I couldn't find or rent a mag drill to do the bolt holes. Then I realized I could us the Sherline mill attachment that I bought. I removed the Sherline lathe bed from it's base and mounted the mill column and spindle on it. then I C-clamped it to the table to drill the holes. It worked well. I also used it to start the tap in straight on each hole.

I also scraped in the adapter plate for the vertical axis, onto the horizontal axis. The adapter and the slide table were very easy to scrape in for a perfect fit. In fact with it lightly clamped in place my tenths dial indicator showed no motion no matter where or how I pushed on it. The top of the adapter is a different story. It has about 2 thousands tilt to one end. Amazing how much scraping it takes to remove that much, even on aluminum!
The blues
March 04, 2013 08:18PM
I finally got to putting the big pieces together. I wanted to mount the X axis THK slide on the cast iron table. I set in location and noted that I could feel an almost imperceptable rocking motion, indicating that the slide didn't exactly match the table. So I got out some bluing and coated the table and slide. I could easily see two small high spots on the table. I have a carbide machine tool way scraper that I've had for years but never actually used for it's intended purpose. So scraped the high spots and tried again. It was clearly better, so I did it over and over again, each time seeing an improvement. It is truly amazing how you can feel the difference, and how slippery the surfaces become when they match perfectly!

So how much metal did I actually remove? Well I have another part where my dial indicator shows a high spot of nearly 0.002". After scraping carefully for about an hour, it is still 0.0005 high! So I suspect I only removed a tenth or two from the cast iron table. DANG that sucker is flat!

I also blued and scraped the interface between the X axis slide and the adapter plate for they Z axis. Again it is amazing how two shiny highly machined surfaces could be noticably improved with a little bluing and scraping! The goal here was to make sure that when I tighten the bolts down holding the adapter that the X slide and bearings don't warp.

The actual fit between the Z axis slide and the adapter plate is a real tough one. The adapter plate isn't flat on top, and my old clapped out Bridgeport would not have improved that surface. The dial indicator shows quite hill in the middle, up to about 0.003". Too make matters worse the vertical axis is in two pieces bolted together, making scraping them in more difficult. Also this connection isn't just two mating surfaces. The axis' actually have to be perfectly square to each other in three directions as well. Get this connection right and I have a nice accurate machine tool. If I don't I've spent a lot of money for a toy.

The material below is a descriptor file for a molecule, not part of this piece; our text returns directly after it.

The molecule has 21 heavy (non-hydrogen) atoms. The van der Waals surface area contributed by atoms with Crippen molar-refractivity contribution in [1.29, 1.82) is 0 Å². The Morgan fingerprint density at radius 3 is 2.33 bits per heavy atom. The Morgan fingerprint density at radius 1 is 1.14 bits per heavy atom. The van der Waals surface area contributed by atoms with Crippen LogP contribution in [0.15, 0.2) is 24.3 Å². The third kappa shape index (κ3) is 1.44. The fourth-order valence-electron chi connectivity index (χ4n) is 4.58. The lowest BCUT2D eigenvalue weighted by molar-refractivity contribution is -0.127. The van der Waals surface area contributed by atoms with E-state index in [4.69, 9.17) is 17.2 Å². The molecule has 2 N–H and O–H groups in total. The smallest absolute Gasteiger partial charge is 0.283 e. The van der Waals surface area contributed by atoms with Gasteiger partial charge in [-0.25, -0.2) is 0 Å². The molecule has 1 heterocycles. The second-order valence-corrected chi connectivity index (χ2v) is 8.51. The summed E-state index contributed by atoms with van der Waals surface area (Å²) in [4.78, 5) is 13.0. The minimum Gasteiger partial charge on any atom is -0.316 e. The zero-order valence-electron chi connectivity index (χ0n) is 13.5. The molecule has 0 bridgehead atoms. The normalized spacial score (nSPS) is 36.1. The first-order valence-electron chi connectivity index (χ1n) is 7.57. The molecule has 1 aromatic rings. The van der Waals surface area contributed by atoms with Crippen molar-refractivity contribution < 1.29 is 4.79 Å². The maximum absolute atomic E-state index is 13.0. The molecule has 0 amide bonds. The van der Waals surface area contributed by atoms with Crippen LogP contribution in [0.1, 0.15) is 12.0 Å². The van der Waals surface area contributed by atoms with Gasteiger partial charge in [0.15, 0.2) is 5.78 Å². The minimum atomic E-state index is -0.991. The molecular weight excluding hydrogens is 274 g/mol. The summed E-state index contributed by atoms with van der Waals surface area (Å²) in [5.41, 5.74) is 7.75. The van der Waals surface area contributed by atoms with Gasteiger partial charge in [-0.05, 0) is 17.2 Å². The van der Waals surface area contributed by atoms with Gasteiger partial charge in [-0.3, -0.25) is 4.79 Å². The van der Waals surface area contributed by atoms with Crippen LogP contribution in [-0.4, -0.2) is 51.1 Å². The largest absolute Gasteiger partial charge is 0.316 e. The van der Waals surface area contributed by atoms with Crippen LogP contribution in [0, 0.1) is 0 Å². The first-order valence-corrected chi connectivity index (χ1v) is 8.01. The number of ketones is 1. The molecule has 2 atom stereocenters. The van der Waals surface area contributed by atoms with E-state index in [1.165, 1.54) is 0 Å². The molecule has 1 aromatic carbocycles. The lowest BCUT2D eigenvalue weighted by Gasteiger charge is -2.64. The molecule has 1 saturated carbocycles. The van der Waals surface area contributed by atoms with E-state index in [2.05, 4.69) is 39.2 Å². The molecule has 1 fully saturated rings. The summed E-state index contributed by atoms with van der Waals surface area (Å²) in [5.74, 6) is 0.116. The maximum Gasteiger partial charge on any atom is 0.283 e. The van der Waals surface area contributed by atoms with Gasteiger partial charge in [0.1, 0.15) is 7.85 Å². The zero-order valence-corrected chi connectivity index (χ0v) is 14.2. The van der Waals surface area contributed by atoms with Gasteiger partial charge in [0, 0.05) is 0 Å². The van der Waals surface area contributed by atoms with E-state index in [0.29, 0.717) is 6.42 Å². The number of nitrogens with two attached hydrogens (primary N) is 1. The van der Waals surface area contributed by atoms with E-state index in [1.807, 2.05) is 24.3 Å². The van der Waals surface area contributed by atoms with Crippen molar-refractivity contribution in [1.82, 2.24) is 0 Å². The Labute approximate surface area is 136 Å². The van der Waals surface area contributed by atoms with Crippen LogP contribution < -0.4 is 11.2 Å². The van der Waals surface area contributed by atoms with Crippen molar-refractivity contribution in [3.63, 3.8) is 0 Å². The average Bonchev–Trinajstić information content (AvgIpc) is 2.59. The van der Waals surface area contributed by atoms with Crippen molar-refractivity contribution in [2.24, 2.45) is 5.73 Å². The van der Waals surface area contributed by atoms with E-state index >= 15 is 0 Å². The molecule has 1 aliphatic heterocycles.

I've hung all the parts together to get some measurements and I took a few pictures of the progress. My grandson spent the day with me at my workplace on Saturday as I made a few more parts. He machined his first slot on the top of a bracket. He also cranked the dials to the locations for all the bolt holes we drilled. He seems to have picked up counting dial rotations and stopping at the right places in both directions just find. He also picked up the concept of the edge finder too. Important basics!

Gary H. Lucas
Attachments:
open | download - s2013-02-27 10.04.35.jpg (179.7 KB)
open | download - s2013-02-27 13.27.49.jpg (180.3 KB)
open | download - s2013-03-02 11.17.32.jpg (212.9 KB)
open | download - s2013-03-03 11.47.22.jpg (180.8 KB)
It's ALIVE!
May 15, 2013 10:47PM
I finally got the Ifactory running! The youtube link should show it cutting holes in a plastic wheel. The program is way less than optimum but it works. I need to do a hundred of these so I'll optimize it a bit.

The motors on all Axis are 800 in/oz running on a 69 volt power supply. Currently have the motors tuned for 4000mm/min. I had them at 6000mm/min and seemed to lose a few steps. Work envelope is 18" x 18" x 18"

[youtu.be]

Gary H. Lucas